I still use iPhoto since Photos does not do everything that iPhoto does. So today I upgraded an old MacBook to Yosemite OS X 10.10.4 and iPhoto would not work. It said to search the Mac App Store and download a new version, but no new version was found. Apple dropped it when Photos was released. A little Googlin' revealed that if you had iPhoto before you could get it from the Purchases tab of the Mac App Store.
Lo and behold, there it was but it had an Open button since iPhoto was already installed. Clicking the Open button did no good and gave me same error. Checking, I found that I had iPhoto 9.6 which had been working with Yosemite just last month. Checking a newer Mac, I found that iPhoto 9.6.1 was working fine with the latest Yosemite so I copied it over to the old MacBook where it worked fine.
I wondered what I would have done if I didn't have 9.6.1 to replace 9.6. What if I deleted 9.6 before checking the App Store? I did so but there still was an Open button under Purchases because iPhoto was also on the backup drive. Anyway, once I removed all copies of iPhoto from the MacBook, the App Store presented me with an Install button and subsequently installed iPhoto 9.6.1.
ViewExif is an iOS extension which allows you to view exif metadata of photos. Exif metadata is data about the photo like dimensions, taken date, ISO speed, F number, exposure time, focal length and more. It will add a button to your share sheet in not only the Photos app but any app that displays photos. Since Apple does not give up this information directly in the Photos app, this is a handy extension to have.Download ViewExif for free
With the release of the iPhone 6 and 6 Plus tomorrow, I've been anxious to see how the new camera with Focus Pixels perform. While I will do my own comparison photos, Austin Mann did a trek through Iceland taking pictures with the iPhone 5s, iPhone 6, and the iPhone 6 Plus. It's a great review highlighting the improvements of the new camera.
This post is the second in a series. The first post is On the road with the new digital hub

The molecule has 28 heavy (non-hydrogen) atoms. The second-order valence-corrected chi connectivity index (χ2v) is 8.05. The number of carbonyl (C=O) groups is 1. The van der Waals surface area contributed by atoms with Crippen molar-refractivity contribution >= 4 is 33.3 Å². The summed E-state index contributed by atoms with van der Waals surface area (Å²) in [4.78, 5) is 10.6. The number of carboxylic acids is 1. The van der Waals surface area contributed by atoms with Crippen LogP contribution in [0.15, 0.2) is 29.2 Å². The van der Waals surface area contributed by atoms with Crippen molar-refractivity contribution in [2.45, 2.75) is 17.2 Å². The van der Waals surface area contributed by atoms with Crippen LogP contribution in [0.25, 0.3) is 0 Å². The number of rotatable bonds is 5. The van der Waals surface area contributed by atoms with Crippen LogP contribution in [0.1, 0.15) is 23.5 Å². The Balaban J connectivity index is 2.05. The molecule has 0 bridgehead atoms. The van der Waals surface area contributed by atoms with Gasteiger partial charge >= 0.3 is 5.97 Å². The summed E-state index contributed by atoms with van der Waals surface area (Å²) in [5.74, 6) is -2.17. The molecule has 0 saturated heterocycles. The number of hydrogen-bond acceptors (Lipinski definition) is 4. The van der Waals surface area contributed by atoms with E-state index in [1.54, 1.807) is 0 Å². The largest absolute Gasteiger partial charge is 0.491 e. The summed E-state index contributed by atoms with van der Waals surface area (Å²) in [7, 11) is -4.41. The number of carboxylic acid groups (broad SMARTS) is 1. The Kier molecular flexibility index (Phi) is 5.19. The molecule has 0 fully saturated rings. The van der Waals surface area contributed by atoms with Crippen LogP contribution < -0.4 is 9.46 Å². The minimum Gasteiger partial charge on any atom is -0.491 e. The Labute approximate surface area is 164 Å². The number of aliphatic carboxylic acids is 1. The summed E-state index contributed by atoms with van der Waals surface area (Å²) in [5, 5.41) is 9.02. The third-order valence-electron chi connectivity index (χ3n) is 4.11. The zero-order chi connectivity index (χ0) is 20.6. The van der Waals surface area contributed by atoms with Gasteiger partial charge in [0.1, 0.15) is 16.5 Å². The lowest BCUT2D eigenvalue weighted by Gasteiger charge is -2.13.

While waiting for the iPad release (oh, the sweet anticipation!) I remember dreaming of using it as a remote photo bank—replacing a smart hard disk/camera reader for storage and archive of digital photos on the road. I try to take the words of Pixel Corps Alex Linday to heart, a file doesn't really exist until it exists in three places. For photo trips this used to necessitate carrying a laptop and one or more external hard drives or photo bank devices.
Fortunately, a 128GB iPad provides lots of room for backing up camera cards, using the Lightning to USB Camera Adaptor. This is part of my nightly routine. As soon as I've settled into the room, I connect the camera kit, and import all of my images from that day. I carry enough camera cards so I don't have to reformat any until I know the images are safely archived.
Apple's Photostream adds value and convenience to my backup process. In fact, it was the release of Photostream along with iOS 6 that convinced me to replace my original iPad with an iPad 3 just prior to my last big photo trip.
Photos imported onto the iPad are added to my Photostream. Any images shot using the iPhone automatically become become part of the Photostream too. They quickly become available for editing on the iPad (assuming its connected to the Internet) and are archived on Apple's server. Any photos that I do post-processing on are also added to the Photostream when they are saved to the iPad Camera Roll. This applies to images edited on the iPhone as well, I often do quick edits during the day to upload to Instagram on-the-spot.
Before I go to sleep I make sure the iPad is plugged in and "awake" (I'm probably using it as a bedside clock anyway) so that it can keep pumping images upstream. Once the local copy is moved up to an Apple server it is effectively backed up—at least for the moment. Photostream only backs up your 1000 most recent photos so if you're a prolific shooter, you'll need to take further precautions.
Back at home my MacBook Pro is running three applications. I shut everything else off while I'm away to avoid potential system conflicts. Aperture automatically imports the photos from my Photostream into my photo library. *SuperDuper!* performs a twice-daily backup to an external hard disk. Crashplan continuously backs up all of my files to their servers, providing offsite backup.
If I'm running low on camera card storage, I can check the status of the files on my Crashplan backup remotely using their iOS app to confirm that it's safe to reformat a card. I can also check the status of the Aperture library & SuperDuper! by logging into my home computer using Remote. (I now realize that run four applications while I'm away—there's a helper app for Remote.)
Now that my RAW photos are safely backed up, it's time to work some post production magic. I'll cover some of my favorite photo apps in my next post, Digital darkroom.
When Apple announced that Aperture was no longer going to be developed and Photos in 10.10 will replace it, Adobe came and said that it is working on a migration tool for Aperture users. Apple has stated that Photos will offer more features and controls than iPhoto, but if it will meet the needs of Aperture users remains to be seen. Adobe has posted their first guide to the migration process to Lightroom. So if you can't wait for them to finish the migration tool they are working on, you can follow this guide.